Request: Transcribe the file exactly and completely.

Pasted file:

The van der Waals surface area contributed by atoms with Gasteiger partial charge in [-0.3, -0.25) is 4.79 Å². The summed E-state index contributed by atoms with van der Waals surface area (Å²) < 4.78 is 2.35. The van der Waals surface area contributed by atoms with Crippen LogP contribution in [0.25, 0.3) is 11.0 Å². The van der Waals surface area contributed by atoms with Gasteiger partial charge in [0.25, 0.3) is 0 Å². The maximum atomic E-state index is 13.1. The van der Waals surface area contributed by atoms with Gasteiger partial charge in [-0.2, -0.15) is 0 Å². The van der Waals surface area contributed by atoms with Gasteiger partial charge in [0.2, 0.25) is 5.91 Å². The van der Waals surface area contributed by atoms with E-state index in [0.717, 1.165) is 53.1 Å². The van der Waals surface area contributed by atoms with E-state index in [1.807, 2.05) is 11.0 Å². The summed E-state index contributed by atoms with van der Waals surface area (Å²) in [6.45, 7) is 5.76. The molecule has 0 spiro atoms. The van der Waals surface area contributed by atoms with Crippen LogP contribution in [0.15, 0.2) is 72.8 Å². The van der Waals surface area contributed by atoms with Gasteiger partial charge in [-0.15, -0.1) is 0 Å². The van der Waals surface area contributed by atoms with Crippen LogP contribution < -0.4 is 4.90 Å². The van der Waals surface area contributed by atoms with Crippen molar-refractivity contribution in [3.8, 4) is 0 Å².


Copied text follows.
The van der Waals surface area contributed by atoms with Gasteiger partial charge in [-0.3, -0.25) is 4.79 Å². The summed E-state index contributed by atoms with van der Waals surface area (Å²) < 4.78 is 2.35. The van der Waals surface area contributed by atoms with Crippen LogP contribution in [0.25, 0.3) is 11.0 Å². The van der Waals surface area contributed by atoms with Gasteiger partial charge in [0.25, 0.3) is 0 Å². The maximum atomic E-state index is 13.1. The van der Waals surface area contributed by atoms with Gasteiger partial charge in [-0.2, -0.15) is 0 Å². The van der Waals surface area contributed by atoms with Gasteiger partial charge in [0.2, 0.25) is 5.91 Å². The van der Waals surface area contributed by atoms with E-state index in [0.717, 1.165) is 53.1 Å². The van der Waals surface area contributed by atoms with E-state index in [1.807, 2.05) is 11.0 Å². The summed E-state index contributed by atoms with van der Waals surface area (Å²) in [6.45, 7) is 5.76. The molecule has 0 spiro atoms. The van der Waals surface area contributed by atoms with Crippen LogP contribution in [0.15, 0.2) is 72.8 Å². The van der Waals surface area contributed by atoms with Gasteiger partial charge in [-0.15, -0.1) is 0 Å². The van der Waals surface area contributed by atoms with Crippen LogP contribution < -0.4 is 4.90 Å². The van der Waals surface area contributed by atoms with Crippen molar-refractivity contribution in [3.8, 4) is 0 Å².